“The warrior, Avanesh Tipanis Angle, ambushed me while I bathed. He manoeuvred me towards a defensive trench he had dug beforehand,” she said, preferring to pretend for the moment that Sayadaw was still her commanding officer.
“He ambushed you while you were carrying the weapon that can end wars,” observed Sayadaw, letting the statement hang as she feigned a loss of interest. Kader straightened her face. Her nostrils flared and her jaw tightened.
“I wasn’t trained in the operation of the Sword,” she said, and began to weep. Sayadaw hated that. She hadn’t ever got used to the emotional incontinence that the Order of Power encouraged its adherents to practice. She rose to her feet and tried to ignore Kader and instead focus on the Crown she wore. She was no expert in its use but it had led her to Kader. She fumbled through her mind to present the Crown an image of Avanesh it could use. Slowly a sensation of his location formed around her ears. She rotated her body to try and home in on the sensation, peering through the blackened trees and the mounting smoke, and then saw him creeping towards her. She lost one precious instant in resolving the confusion between her own senses and those of the Crown but used the next to leap out of the way as Avanesh hurled one of Kader’s Boots at her.

The Boot was loaded with stones, which spilled out of its throat as it flew. It passed through the child-taker eagle that Sayadaw had used as a mount, trailing stones as it went. The momentum of the stones made a hideous stew of the eagle’s innards. The eagle spent its final, bewildered moments alive lunging and flapping at Avanesh, which saved Sayadaw’s life from being taken in the same manner. He dropped the second Boot, which sank partway into the soil, and brandished a short flint spear he had made. He pierced the eagle’s neck and retracted the spear in a singular smooth motion. As the massive bird crumpled to the ashen floor, Sayadaw’s hand went to her Amulet, her fingers already passingly familiar with the shape of Avanesh’s nerves thanks to the brief altercation that they had shared in the cave. Avanesh threw the spear at Sayadaw and the razor-sharp flint sailed through her linen robe and the meat of her thigh.

From her prison in the dirt, Kader made a yelp of pleading to Avanesh. He gave her a look of disdain and unsheathed Bahadur’s Sword. This time it did not set a forest alight. He aimed the tip at Sayadaw and spoke the first words he had ever directed at her, though she had presented many to him when he was trapped inside the fallen cavern.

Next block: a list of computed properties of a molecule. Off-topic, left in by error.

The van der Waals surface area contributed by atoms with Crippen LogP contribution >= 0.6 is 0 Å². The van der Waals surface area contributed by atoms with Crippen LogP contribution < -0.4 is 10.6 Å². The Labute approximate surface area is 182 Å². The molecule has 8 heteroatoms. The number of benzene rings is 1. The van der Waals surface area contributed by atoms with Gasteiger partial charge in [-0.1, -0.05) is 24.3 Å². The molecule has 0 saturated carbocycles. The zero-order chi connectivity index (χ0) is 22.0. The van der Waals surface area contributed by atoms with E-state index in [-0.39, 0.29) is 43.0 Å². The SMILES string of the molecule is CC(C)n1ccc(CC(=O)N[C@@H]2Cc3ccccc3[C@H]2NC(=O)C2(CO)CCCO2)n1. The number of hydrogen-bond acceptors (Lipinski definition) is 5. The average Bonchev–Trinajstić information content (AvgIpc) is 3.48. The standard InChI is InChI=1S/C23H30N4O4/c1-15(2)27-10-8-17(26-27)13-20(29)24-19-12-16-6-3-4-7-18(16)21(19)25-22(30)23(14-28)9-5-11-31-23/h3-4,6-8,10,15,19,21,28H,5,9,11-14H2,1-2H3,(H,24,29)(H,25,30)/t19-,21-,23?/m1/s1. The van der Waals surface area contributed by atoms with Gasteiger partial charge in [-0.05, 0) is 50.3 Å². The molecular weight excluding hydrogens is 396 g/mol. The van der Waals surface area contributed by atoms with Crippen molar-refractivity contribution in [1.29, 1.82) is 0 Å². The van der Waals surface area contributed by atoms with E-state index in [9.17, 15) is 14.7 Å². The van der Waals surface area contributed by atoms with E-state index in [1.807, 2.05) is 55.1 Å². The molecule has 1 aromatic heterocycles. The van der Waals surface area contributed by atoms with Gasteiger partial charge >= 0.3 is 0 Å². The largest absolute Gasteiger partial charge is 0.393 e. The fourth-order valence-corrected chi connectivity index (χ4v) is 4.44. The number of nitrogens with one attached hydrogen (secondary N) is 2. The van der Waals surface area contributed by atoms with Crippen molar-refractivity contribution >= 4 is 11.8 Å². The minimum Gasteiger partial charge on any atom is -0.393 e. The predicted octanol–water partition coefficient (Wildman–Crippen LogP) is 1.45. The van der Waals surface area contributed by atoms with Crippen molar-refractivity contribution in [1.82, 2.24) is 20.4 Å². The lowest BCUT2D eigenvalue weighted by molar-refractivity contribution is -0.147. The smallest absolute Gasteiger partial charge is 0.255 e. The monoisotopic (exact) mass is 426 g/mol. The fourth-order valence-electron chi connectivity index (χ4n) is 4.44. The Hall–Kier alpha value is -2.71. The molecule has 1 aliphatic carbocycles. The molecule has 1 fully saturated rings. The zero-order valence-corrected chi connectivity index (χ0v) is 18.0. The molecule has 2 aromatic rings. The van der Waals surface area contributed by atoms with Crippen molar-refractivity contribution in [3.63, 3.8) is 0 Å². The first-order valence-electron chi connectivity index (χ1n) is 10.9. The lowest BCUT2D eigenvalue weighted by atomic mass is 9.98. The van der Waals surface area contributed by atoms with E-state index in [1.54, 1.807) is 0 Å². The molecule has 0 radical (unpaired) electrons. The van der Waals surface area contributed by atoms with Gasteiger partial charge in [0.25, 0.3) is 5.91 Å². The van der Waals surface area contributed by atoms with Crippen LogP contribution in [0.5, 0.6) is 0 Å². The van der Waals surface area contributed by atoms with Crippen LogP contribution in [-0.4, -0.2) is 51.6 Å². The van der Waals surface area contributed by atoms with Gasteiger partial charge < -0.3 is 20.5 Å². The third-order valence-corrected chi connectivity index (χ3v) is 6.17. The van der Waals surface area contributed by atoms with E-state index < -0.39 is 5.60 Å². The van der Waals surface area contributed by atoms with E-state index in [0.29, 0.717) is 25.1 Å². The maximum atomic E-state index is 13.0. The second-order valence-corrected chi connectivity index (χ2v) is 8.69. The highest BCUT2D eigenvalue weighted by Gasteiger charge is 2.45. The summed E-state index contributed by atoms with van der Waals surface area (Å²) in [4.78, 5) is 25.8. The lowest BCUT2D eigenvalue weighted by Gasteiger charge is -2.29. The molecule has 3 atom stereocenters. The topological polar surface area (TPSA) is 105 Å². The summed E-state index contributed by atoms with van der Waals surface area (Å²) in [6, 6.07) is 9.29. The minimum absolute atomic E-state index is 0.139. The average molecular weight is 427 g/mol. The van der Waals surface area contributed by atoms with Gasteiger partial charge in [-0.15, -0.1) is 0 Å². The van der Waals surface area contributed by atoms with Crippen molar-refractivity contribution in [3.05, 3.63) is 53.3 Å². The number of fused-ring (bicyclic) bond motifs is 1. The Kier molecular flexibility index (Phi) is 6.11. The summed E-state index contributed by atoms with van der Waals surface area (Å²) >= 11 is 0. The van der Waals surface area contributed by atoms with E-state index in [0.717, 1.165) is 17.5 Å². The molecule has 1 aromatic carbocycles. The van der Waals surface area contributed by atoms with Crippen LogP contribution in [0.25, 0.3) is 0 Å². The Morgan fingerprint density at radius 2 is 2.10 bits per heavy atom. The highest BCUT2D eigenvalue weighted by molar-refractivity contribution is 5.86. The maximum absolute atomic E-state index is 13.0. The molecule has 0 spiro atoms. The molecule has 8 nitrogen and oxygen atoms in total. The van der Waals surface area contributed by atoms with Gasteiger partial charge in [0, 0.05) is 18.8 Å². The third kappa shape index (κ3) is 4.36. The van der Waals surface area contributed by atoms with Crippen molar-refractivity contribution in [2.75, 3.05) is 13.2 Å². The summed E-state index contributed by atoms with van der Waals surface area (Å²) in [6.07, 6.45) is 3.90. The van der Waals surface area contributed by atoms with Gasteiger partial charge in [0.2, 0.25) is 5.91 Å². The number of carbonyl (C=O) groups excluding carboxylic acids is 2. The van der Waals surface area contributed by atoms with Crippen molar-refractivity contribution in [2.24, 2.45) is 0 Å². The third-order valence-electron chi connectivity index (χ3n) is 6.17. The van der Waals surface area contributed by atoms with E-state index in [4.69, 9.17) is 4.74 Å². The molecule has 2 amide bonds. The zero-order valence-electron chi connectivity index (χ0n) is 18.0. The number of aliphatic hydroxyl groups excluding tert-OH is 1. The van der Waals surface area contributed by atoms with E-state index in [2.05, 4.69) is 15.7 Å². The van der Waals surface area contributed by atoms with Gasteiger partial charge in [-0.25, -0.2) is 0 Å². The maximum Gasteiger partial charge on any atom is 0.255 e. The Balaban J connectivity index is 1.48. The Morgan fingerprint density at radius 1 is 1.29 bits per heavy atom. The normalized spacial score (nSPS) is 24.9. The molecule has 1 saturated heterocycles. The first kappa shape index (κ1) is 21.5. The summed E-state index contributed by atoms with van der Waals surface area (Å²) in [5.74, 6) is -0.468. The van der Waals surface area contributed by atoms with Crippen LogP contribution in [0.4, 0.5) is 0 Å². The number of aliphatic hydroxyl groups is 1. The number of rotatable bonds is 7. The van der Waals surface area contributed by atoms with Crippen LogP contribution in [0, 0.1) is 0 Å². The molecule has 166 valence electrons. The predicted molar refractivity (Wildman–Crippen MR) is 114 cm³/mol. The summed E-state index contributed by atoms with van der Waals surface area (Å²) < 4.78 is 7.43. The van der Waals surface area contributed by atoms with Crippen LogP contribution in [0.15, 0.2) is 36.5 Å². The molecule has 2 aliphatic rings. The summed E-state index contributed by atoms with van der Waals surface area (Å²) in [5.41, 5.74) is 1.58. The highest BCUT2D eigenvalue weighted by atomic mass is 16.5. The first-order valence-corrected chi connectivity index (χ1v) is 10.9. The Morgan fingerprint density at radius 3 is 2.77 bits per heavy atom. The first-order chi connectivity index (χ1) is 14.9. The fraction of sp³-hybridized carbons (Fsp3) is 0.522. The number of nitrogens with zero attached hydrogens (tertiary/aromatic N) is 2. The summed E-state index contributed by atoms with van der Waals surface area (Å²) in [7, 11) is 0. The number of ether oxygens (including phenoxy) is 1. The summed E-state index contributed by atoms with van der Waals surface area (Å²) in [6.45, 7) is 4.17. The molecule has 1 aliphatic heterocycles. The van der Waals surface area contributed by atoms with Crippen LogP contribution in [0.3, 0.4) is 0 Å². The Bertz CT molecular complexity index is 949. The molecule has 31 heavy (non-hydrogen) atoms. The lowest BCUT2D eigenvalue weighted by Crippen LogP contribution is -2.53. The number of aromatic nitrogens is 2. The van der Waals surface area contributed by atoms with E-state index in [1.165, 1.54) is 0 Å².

“I only want the Crown. Give it to me and I will release you.”

Sayadaw’s finger hovered over the surface of her Amulet. She could interrupt the signals that travelled up and down Avanesh’s body very quickly, but he had tasted this trick before and might be able to resist an assault long enough to strike back. She also did not know how exactly the Sword worked and what it could do to her at this distance. But she did know that Avanesh’s Gloves would give him a good idea of how best to use it.

“It belonged to my husband, as did this Sword,” said Avanesh. His fine Gloves looked bright and incongruous against the layer of mud he wore as camouflage underneath the strange coat of leaves. Sayadaw was surprised by this forthcoming elaboration. She supposed that Avanesh had never negotiated from a winning position before. The flow of blood from her leg was making her robes heavy.
“What will you do with it?” asked Sayadaw. It worked as a distraction because she was genuinely interested and Avanesh had not spoken to anyone for days.
“I will take them to his family in Susuko,” he said grandly. Sayadaw felt a silent tone around her forehead. The Crown dutifully pointed out the direction to Susuko to her - a muffled shrug towards the southwest, far over the Vibrian Waters.
“Why?” asked Sayadaw as she shifted her weight over to her good leg.
“They should pass to his sister, who was the next eldest,” said Avanesh to Sayadaw as if she were simple. She held up her hand to signal acceptance. She unwound the Crown from her head and flung it halfway to Avanesh. It settled near the body of the dead eagle. Sayadaw clasped her wound to staunch the blood.